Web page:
San Bernardino County is facing a housing shortage, but is expected to grow to 65,000 homes within two years officials said. Many renters in San Bernardino County spend more than 50 percent of their income on housing alone. “Home ownership in California continues to wane, and that will likely continue with rising interest rates. In Los Angeles, median first-time homebuyers need to spend 88 percent of their income to purchase just a simple starter home,” said Supervisor Lovingood. “Educated workers are being priced out of the Los Angeles/Orange County housing markets. And many employers who leave California cite the lack of affordable housing among their reasons for leaving. So by focusing on Land Use Services, we can increase local jobs, draw educated workers to our region and grow the economy.” The County of San Bernardino is seeking new innovative ways to increase revenues without burdening taxpayers to improve public safety and to build other economy-strengthening services.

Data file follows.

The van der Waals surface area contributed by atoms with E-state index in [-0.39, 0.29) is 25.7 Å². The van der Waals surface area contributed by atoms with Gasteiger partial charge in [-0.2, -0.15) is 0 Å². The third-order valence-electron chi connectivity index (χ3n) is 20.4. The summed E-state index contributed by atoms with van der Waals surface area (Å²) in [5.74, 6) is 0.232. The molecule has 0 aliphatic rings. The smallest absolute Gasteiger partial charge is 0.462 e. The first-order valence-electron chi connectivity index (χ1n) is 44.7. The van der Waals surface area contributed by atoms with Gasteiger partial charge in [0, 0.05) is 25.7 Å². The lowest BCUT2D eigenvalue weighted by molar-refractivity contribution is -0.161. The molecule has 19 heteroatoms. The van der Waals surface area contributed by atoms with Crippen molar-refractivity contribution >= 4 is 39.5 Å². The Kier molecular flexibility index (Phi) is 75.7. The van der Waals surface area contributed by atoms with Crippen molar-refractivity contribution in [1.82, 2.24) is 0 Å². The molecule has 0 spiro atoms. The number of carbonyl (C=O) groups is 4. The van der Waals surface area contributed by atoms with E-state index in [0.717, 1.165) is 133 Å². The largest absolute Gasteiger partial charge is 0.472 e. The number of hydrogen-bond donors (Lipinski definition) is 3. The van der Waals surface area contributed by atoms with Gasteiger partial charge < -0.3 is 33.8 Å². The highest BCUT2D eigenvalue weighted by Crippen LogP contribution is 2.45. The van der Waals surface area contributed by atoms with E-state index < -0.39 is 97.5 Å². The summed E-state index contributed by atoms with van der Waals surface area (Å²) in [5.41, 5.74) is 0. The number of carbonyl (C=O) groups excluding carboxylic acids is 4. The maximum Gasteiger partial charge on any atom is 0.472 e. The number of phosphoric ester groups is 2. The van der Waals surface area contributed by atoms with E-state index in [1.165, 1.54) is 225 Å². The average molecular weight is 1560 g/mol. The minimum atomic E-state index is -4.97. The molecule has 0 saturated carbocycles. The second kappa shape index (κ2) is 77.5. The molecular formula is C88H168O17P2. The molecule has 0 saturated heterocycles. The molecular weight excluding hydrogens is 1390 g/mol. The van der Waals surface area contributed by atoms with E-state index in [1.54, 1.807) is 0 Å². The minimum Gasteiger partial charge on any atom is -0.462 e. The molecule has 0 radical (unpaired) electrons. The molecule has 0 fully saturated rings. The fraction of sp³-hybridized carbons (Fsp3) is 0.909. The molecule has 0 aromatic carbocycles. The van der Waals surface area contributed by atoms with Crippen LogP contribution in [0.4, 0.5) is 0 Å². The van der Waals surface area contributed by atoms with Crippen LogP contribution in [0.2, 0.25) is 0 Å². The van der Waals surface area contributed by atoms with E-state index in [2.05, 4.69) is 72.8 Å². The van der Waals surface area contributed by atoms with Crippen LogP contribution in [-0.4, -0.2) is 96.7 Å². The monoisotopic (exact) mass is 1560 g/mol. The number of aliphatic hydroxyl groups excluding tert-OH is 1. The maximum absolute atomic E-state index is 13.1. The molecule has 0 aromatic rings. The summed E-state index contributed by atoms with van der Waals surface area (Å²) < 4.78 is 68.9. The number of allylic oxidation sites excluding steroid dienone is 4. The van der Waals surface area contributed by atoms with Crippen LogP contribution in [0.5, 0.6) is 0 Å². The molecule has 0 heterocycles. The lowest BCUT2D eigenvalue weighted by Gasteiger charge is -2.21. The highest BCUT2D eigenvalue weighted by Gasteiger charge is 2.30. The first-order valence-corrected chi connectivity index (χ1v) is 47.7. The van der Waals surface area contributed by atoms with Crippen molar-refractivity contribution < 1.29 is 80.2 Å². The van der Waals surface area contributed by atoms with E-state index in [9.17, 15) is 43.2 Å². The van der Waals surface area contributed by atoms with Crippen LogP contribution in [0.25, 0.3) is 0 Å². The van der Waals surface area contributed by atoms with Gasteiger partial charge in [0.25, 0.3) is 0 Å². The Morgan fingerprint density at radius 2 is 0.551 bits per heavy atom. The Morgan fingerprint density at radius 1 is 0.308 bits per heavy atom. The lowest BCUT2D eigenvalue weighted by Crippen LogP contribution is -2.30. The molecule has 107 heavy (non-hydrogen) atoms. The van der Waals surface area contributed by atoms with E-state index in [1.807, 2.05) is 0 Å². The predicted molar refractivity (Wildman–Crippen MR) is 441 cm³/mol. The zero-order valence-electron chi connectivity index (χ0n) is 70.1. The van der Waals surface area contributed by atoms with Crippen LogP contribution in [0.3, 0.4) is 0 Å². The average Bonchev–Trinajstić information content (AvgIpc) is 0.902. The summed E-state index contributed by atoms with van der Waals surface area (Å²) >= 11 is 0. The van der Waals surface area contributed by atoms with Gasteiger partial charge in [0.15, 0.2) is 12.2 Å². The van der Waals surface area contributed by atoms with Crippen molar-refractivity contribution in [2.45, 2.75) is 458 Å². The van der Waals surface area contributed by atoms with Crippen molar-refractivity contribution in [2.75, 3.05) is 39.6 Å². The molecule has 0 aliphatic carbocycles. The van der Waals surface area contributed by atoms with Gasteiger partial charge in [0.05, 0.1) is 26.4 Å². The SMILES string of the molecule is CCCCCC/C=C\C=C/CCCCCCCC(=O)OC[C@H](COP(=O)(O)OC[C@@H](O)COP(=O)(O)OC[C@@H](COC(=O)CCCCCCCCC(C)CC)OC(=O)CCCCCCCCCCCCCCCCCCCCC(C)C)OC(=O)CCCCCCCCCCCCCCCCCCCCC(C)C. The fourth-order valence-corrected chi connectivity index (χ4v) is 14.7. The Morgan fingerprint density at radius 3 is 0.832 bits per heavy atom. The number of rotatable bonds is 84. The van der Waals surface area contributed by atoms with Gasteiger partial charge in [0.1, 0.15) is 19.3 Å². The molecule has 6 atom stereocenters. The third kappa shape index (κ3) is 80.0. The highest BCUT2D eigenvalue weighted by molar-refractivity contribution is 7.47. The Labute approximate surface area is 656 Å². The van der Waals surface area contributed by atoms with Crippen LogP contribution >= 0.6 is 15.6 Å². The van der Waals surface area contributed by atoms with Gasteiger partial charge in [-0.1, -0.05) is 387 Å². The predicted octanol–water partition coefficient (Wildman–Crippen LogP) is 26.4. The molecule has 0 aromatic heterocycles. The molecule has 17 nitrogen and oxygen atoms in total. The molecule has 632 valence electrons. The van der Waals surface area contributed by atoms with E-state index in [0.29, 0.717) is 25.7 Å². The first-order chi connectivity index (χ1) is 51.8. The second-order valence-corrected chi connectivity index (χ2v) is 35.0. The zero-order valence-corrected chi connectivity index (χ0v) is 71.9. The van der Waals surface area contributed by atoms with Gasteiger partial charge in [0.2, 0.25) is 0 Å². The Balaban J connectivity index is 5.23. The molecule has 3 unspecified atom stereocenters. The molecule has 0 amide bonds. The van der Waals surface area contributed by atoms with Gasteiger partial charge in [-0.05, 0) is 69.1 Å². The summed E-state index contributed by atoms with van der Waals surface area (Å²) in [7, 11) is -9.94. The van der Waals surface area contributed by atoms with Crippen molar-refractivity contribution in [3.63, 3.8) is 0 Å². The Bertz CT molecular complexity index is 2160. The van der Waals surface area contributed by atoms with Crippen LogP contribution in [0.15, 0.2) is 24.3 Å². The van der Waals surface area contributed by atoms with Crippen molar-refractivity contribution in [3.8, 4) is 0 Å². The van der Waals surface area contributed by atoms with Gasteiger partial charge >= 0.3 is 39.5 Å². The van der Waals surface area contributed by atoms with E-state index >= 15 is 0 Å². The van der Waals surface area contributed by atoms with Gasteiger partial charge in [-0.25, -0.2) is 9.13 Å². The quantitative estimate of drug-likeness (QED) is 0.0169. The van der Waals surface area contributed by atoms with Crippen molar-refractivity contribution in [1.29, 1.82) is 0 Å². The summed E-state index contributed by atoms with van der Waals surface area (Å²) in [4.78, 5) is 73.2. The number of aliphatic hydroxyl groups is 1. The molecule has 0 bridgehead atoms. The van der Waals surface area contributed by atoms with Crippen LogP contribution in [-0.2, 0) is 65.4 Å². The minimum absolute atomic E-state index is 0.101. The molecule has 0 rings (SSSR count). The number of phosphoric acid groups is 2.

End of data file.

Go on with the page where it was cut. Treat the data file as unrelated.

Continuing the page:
Everyone wants a safe place to live and to work, and business owners/decision makers consider crime rates in their relocation decisions. More deputies and prosecutors are a must to provide the safest environment to attract new companies. “Sadly, a series of misguided policies from Sacramento is opening the door to let more criminals out of state prison and putting them on our streets,” said Lovingood. “Many crimes that once were felonies in California are now only misdemeanors. Criminals who just a few years ago were doing time in state prison are now roaming our communities around the state. At the same time, the state is pushing other hardened, career criminals into our county jails, taking up valuable space for new offenders and increasing the County’s costs for beds and health care.” The County of San Bernardino supervisors are attempting to step up where the state has failed to protect the residents. In order to keep the criminals behind bars, the County is working to increase Sheriff’s and District Attorney budgets. The policies have an aim of holding those who commit crimes accountable for their actions. “We are confident that Sheriff John McMahon and District Attorney Mike Ramos will keep more hardened criminals off our streets and provide routes to rehabilitation for those who can be rehabilitated, said Supervisor Lovingood. “When we make the right investments, we can make San Bernardino County one of the safest counties in the entire state.”